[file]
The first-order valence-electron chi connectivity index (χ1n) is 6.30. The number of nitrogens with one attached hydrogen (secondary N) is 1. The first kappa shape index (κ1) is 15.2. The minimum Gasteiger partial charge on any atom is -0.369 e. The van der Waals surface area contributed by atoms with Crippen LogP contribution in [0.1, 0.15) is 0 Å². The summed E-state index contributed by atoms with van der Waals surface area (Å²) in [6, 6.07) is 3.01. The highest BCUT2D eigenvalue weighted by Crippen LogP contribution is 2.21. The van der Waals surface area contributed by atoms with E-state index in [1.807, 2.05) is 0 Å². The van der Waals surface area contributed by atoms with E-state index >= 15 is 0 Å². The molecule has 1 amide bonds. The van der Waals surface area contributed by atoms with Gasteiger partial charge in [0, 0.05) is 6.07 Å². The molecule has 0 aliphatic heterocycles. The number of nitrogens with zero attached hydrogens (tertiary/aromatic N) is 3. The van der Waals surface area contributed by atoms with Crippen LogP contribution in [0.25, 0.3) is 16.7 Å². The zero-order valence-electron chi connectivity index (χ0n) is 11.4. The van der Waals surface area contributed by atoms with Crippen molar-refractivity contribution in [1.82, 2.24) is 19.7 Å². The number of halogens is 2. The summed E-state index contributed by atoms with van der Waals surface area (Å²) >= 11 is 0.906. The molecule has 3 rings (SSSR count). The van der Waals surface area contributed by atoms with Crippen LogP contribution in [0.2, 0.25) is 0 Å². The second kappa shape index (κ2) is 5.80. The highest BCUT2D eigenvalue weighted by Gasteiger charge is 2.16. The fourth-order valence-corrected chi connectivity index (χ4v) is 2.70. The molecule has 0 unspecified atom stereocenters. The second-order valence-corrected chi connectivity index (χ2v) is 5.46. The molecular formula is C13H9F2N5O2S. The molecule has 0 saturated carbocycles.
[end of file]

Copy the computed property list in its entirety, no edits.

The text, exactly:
The first-order valence-electron chi connectivity index (χ1n) is 6.30. The number of nitrogens with one attached hydrogen (secondary N) is 1. The first kappa shape index (κ1) is 15.2. The minimum Gasteiger partial charge on any atom is -0.369 e. The van der Waals surface area contributed by atoms with Crippen LogP contribution in [0.1, 0.15) is 0 Å². The summed E-state index contributed by atoms with van der Waals surface area (Å²) in [6, 6.07) is 3.01. The highest BCUT2D eigenvalue weighted by Crippen LogP contribution is 2.21. The van der Waals surface area contributed by atoms with E-state index in [1.807, 2.05) is 0 Å². The van der Waals surface area contributed by atoms with E-state index >= 15 is 0 Å². The molecule has 1 amide bonds. The van der Waals surface area contributed by atoms with Gasteiger partial charge in [0, 0.05) is 6.07 Å². The molecule has 0 aliphatic heterocycles. The number of nitrogens with zero attached hydrogens (tertiary/aromatic N) is 3. The van der Waals surface area contributed by atoms with Crippen LogP contribution in [0.25, 0.3) is 16.7 Å². The zero-order valence-electron chi connectivity index (χ0n) is 11.4. The van der Waals surface area contributed by atoms with Crippen molar-refractivity contribution in [1.82, 2.24) is 19.7 Å². The number of halogens is 2. The summed E-state index contributed by atoms with van der Waals surface area (Å²) >= 11 is 0.906. The molecule has 3 rings (SSSR count). The van der Waals surface area contributed by atoms with Crippen LogP contribution in [0.2, 0.25) is 0 Å². The second kappa shape index (κ2) is 5.80. The highest BCUT2D eigenvalue weighted by Gasteiger charge is 2.16. The fourth-order valence-corrected chi connectivity index (χ4v) is 2.70. The molecule has 0 unspecified atom stereocenters. The second-order valence-corrected chi connectivity index (χ2v) is 5.46. The molecular formula is C13H9F2N5O2S. The molecule has 0 saturated carbocycles.